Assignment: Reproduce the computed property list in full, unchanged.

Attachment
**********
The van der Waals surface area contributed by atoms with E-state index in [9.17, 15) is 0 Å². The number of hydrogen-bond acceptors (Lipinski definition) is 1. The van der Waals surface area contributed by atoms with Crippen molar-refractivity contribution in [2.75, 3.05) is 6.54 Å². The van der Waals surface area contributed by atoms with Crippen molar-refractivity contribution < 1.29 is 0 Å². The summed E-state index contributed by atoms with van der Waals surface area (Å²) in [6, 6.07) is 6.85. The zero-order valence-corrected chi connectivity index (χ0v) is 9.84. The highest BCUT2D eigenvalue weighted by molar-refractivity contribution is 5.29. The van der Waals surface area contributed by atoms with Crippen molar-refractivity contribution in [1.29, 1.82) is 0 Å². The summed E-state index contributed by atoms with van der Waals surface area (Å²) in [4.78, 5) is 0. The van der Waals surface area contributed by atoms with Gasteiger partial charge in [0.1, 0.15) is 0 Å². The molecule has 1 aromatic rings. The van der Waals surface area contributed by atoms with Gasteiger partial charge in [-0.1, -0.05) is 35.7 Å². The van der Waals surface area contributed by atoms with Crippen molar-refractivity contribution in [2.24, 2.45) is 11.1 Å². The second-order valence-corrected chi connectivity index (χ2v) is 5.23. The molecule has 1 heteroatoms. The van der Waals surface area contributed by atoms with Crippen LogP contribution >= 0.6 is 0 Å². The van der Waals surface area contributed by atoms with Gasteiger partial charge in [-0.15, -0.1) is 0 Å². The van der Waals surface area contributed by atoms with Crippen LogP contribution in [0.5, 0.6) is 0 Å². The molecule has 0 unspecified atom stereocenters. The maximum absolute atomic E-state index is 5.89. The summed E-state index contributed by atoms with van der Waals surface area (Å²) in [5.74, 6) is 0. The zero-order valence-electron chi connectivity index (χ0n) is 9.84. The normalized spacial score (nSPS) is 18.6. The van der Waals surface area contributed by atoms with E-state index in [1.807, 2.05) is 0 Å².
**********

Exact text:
The van der Waals surface area contributed by atoms with E-state index in [9.17, 15) is 0 Å². The number of hydrogen-bond acceptors (Lipinski definition) is 1. The van der Waals surface area contributed by atoms with Crippen molar-refractivity contribution in [2.75, 3.05) is 6.54 Å². The van der Waals surface area contributed by atoms with Crippen molar-refractivity contribution < 1.29 is 0 Å². The summed E-state index contributed by atoms with van der Waals surface area (Å²) in [6, 6.07) is 6.85. The zero-order valence-corrected chi connectivity index (χ0v) is 9.84. The highest BCUT2D eigenvalue weighted by molar-refractivity contribution is 5.29. The van der Waals surface area contributed by atoms with Crippen molar-refractivity contribution in [1.29, 1.82) is 0 Å². The summed E-state index contributed by atoms with van der Waals surface area (Å²) in [4.78, 5) is 0. The van der Waals surface area contributed by atoms with Gasteiger partial charge in [0.1, 0.15) is 0 Å². The molecule has 1 aromatic rings. The van der Waals surface area contributed by atoms with Gasteiger partial charge in [-0.1, -0.05) is 35.7 Å². The van der Waals surface area contributed by atoms with Crippen molar-refractivity contribution in [2.24, 2.45) is 11.1 Å². The second-order valence-corrected chi connectivity index (χ2v) is 5.23. The molecule has 1 heteroatoms. The van der Waals surface area contributed by atoms with Crippen LogP contribution >= 0.6 is 0 Å². The van der Waals surface area contributed by atoms with Gasteiger partial charge in [-0.15, -0.1) is 0 Å². The van der Waals surface area contributed by atoms with Crippen LogP contribution in [0.5, 0.6) is 0 Å². The molecule has 0 unspecified atom stereocenters. The maximum absolute atomic E-state index is 5.89. The summed E-state index contributed by atoms with van der Waals surface area (Å²) in [5.74, 6) is 0. The zero-order valence-electron chi connectivity index (χ0n) is 9.84. The normalized spacial score (nSPS) is 18.6. The van der Waals surface area contributed by atoms with E-state index in [1.807, 2.05) is 0 Å².